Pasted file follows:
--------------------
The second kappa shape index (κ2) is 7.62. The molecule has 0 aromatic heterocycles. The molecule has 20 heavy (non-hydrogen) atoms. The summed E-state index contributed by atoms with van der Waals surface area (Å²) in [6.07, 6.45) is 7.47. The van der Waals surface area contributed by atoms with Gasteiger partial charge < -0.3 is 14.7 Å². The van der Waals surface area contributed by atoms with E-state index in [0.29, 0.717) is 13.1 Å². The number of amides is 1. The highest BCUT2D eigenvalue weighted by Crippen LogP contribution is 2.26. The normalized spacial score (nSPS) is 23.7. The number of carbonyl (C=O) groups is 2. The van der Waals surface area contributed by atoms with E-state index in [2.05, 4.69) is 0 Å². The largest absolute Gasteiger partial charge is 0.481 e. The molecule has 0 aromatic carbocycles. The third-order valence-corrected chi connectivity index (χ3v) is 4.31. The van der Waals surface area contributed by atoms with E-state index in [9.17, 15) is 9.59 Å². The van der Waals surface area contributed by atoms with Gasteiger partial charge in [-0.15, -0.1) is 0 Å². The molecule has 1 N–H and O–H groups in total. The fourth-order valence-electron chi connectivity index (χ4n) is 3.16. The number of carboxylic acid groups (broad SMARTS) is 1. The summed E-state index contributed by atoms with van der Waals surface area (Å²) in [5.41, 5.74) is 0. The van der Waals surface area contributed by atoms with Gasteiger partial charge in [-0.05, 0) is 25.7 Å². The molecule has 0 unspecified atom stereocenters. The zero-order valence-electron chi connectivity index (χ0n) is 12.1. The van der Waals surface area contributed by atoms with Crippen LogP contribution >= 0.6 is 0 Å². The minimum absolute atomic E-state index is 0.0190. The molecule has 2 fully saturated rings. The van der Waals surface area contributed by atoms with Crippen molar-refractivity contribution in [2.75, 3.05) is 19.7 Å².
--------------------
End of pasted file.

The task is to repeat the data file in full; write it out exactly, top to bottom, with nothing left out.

The second kappa shape index (κ2) is 7.62. The molecule has 0 aromatic heterocycles. The molecule has 20 heavy (non-hydrogen) atoms. The summed E-state index contributed by atoms with van der Waals surface area (Å²) in [6.07, 6.45) is 7.47. The van der Waals surface area contributed by atoms with Gasteiger partial charge < -0.3 is 14.7 Å². The van der Waals surface area contributed by atoms with E-state index in [0.29, 0.717) is 13.1 Å². The number of amides is 1. The highest BCUT2D eigenvalue weighted by Crippen LogP contribution is 2.26. The normalized spacial score (nSPS) is 23.7. The number of carbonyl (C=O) groups is 2. The van der Waals surface area contributed by atoms with E-state index in [2.05, 4.69) is 0 Å². The largest absolute Gasteiger partial charge is 0.481 e. The molecule has 0 aromatic carbocycles. The third-order valence-corrected chi connectivity index (χ3v) is 4.31. The van der Waals surface area contributed by atoms with E-state index in [9.17, 15) is 9.59 Å². The van der Waals surface area contributed by atoms with Gasteiger partial charge in [-0.15, -0.1) is 0 Å². The molecule has 1 N–H and O–H groups in total. The fourth-order valence-electron chi connectivity index (χ4n) is 3.16. The number of carboxylic acid groups (broad SMARTS) is 1. The summed E-state index contributed by atoms with van der Waals surface area (Å²) in [5.41, 5.74) is 0. The van der Waals surface area contributed by atoms with Gasteiger partial charge in [-0.05, 0) is 25.7 Å². The molecule has 0 unspecified atom stereocenters. The zero-order valence-electron chi connectivity index (χ0n) is 12.1. The van der Waals surface area contributed by atoms with Crippen LogP contribution >= 0.6 is 0 Å². The minimum absolute atomic E-state index is 0.0190. The molecule has 2 fully saturated rings. The van der Waals surface area contributed by atoms with Crippen molar-refractivity contribution in [2.75, 3.05) is 19.7 Å².